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GREEN VALLEY GENEALOGICAL SOCIETY

From the Green Valley News, Sunday March 27 2011, page C2


Genealogy Today, by Betty Lou Malesky, CG

Family Research Reveals Surprises

If you research your family long enough you are bound to find some surprises. Whether it's a pleasant surprise or not depends on whether the person found is a real "black sheep" murdering scoundrel or a prominent, historical figure such as a president, general, etc. Either type provides interesting material for your family narrative.

One mustn't get puffed up over a link to a prominent person however, as it doesn't mean all his descendants are similarly endowed. It seems intelligence and common sense are learned, not inherited traits. The unlikeliest parents can spawn a genius while intelligent, successful parents wind up with a ne'er-do-well. But let's get back to surprising finds.

When Californian Debra Schafer decided to research her daughter's husband William Jodee Ross's family tree, she first accessed Ancestry.com. Imagine her surprise when she found Ross's birth date and social security number in the Social Security Death Index! Schafer contacted Ross's family to confirm his death, and learned he died in a motorcycle accident in 1982. So who was her son in law?

Ross at first refused to give the Bakersfield, California police his real name. Using a DNA sample they were soon able to identify him as 47 year old Timothy Rodger O'Neil. Under Ross's name, O'Neil held several jobs, had a previous marriage, bought a house and cars, and obtained a social security card. Even more surprising his police record included arrests for spousal abuse, spousal rape, assault with a deadly weapon, battery causing great bodily injury, vandalism, petty theft, and obstructing an officer according to the Bakersfield Californian.

O'Neil plea bargained and pleaded no contest to a felony count of unauthorized use of another person's identifying information. A count of marrying under a false name was dismissed. Bail was set at only $20,000. Fortunately, Schafer and her daughter Angela never saw his violent side.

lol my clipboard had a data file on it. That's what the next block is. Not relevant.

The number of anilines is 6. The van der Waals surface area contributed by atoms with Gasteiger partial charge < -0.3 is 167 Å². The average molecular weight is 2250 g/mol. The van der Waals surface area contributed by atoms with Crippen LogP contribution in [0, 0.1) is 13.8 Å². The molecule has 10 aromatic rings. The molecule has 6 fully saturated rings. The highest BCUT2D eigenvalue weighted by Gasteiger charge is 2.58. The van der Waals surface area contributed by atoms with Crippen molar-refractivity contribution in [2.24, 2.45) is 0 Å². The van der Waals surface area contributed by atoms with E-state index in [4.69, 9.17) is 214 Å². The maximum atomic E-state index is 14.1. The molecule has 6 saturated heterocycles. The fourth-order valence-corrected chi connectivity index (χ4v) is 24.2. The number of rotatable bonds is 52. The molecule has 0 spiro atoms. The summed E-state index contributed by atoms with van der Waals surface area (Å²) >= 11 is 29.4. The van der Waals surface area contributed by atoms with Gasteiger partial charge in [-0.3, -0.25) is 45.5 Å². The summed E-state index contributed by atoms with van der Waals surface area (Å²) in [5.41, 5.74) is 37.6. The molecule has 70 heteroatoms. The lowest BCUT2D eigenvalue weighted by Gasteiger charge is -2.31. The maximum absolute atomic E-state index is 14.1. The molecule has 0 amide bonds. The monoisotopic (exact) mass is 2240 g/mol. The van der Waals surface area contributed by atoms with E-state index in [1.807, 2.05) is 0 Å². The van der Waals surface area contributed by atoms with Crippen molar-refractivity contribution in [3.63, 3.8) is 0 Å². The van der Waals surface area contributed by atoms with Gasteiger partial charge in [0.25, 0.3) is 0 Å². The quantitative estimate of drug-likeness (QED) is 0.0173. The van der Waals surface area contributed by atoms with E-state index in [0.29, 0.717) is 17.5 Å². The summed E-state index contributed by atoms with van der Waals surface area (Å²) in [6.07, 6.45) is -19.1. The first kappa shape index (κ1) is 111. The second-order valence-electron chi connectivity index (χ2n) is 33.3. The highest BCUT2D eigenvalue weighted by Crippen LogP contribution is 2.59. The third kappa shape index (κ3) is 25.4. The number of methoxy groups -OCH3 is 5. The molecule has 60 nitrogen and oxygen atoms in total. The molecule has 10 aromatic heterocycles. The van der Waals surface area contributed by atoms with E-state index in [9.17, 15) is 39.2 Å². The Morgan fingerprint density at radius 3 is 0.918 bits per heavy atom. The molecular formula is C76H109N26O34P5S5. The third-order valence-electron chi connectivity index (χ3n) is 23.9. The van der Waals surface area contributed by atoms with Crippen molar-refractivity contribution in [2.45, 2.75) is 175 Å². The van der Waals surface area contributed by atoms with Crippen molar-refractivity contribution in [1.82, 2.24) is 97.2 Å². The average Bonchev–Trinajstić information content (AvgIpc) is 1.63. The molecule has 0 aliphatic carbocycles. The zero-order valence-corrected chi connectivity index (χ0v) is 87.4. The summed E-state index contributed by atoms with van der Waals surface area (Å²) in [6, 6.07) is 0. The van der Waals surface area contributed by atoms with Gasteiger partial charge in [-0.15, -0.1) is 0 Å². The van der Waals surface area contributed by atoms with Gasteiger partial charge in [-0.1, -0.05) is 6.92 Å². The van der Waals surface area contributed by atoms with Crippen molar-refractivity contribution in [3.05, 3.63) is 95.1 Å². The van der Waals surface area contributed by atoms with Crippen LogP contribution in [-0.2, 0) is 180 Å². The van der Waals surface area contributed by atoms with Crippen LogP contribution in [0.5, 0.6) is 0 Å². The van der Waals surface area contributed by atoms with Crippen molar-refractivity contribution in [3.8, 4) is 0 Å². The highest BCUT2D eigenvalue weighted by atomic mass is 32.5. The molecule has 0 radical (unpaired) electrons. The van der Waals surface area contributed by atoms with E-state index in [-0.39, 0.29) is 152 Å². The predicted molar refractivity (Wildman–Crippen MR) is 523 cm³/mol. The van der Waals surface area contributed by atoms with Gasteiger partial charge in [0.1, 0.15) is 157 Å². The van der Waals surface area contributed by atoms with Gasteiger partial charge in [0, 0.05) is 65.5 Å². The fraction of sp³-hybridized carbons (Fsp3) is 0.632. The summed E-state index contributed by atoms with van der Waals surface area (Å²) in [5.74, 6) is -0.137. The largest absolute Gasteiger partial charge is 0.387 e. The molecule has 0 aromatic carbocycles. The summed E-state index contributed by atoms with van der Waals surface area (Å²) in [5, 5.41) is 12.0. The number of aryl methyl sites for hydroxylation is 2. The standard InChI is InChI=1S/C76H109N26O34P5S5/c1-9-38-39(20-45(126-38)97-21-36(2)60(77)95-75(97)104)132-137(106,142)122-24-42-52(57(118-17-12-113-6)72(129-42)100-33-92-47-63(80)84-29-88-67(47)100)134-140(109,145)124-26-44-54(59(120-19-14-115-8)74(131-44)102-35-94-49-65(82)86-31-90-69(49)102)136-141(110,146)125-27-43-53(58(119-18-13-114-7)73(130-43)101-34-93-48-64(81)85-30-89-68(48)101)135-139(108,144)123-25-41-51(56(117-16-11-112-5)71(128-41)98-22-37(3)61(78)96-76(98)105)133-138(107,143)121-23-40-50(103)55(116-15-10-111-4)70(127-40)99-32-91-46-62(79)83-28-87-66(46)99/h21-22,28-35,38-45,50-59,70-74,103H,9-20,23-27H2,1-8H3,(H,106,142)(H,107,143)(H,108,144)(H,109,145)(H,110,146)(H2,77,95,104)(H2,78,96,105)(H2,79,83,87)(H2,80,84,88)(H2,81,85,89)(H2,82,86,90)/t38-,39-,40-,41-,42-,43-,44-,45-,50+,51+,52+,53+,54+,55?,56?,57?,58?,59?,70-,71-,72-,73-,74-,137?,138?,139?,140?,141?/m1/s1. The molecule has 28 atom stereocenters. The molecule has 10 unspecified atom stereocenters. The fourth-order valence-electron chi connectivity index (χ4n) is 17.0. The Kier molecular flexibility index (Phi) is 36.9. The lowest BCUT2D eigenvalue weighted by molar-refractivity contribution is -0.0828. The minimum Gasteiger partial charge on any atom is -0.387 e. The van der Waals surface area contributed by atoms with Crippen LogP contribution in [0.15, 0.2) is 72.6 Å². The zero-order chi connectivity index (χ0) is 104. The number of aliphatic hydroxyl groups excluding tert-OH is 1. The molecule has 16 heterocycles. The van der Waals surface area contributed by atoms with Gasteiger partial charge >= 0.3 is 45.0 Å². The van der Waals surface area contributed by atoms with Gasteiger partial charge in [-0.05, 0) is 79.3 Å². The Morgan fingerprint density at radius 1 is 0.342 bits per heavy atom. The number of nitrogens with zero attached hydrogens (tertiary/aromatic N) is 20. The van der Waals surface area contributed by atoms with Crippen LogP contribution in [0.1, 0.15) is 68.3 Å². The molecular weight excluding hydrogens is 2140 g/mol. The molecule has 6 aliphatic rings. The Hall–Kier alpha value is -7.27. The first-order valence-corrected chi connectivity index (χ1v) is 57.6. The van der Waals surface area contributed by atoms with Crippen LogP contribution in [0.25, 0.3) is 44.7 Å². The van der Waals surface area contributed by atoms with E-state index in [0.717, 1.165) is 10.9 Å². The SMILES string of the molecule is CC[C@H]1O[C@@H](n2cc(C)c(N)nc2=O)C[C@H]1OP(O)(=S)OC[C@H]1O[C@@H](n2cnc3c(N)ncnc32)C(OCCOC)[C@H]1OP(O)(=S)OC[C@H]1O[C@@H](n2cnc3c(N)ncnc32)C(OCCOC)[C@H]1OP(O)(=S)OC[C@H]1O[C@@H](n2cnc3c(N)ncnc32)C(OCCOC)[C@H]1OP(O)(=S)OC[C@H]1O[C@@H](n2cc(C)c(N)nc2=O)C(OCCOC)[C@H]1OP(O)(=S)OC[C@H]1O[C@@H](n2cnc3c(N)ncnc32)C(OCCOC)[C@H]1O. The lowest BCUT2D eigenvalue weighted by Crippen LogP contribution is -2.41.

Watching NBC's Who Do You Think You Are (WDYTYA) frequently reveals surprises. March 11 saw actress Kim Cattrall's travel to England to learn what had happened to her grandfather. He disappeared leaving his wife and three young daughters behind when Kim's mother was eight years old.

Kim was shocked and surprised to learn he moved only a couple of hours away and remarried within a year. His new family eventually included four children. After about 20 years he and his second family moved to Australia. Cattrall's mother and her sisters were saddened to learn their father was not only a bigamist but lived so close for so long and never tried to see them. In a happy ending, the older women went to Australia recently and met the half-siblings they never knew.

In an earlier episode singer Lionel Richie was surprised to learn his great grandfather was the body servant of a Confederate officer in the Civil War, the son of a slaveholder who was the probable father of Richie's ancestor. I was surprised to see genealogist Mark Lowe, CG helping Richie with his research. Lowe is a prominent Tennessee professional who spoke at our local Society seminar here three years ago.

My only frustration with WDYTYA is the way a celebrity walks into a library or archive and finds an official waiting with all his/her family documents spread out making viewers think it's an easy process. Don't we wish! Of course, Ancestry.com has paid professional genealogists to go ahead of filming and dig up the documents.

If you haven't watched WDYTYA the broadcasts will likely be repeated by NBC later in the year. NBC has announced the show has been renewed for 2012. It's one of the better reality shows and interesting to see that celebrities are as excited about finding their families as the rest of us are, surprises and all.

Correction: The correct Web address provided for FamilyTreeDNA in my last article is www.familytreedna.com (no spaces.)


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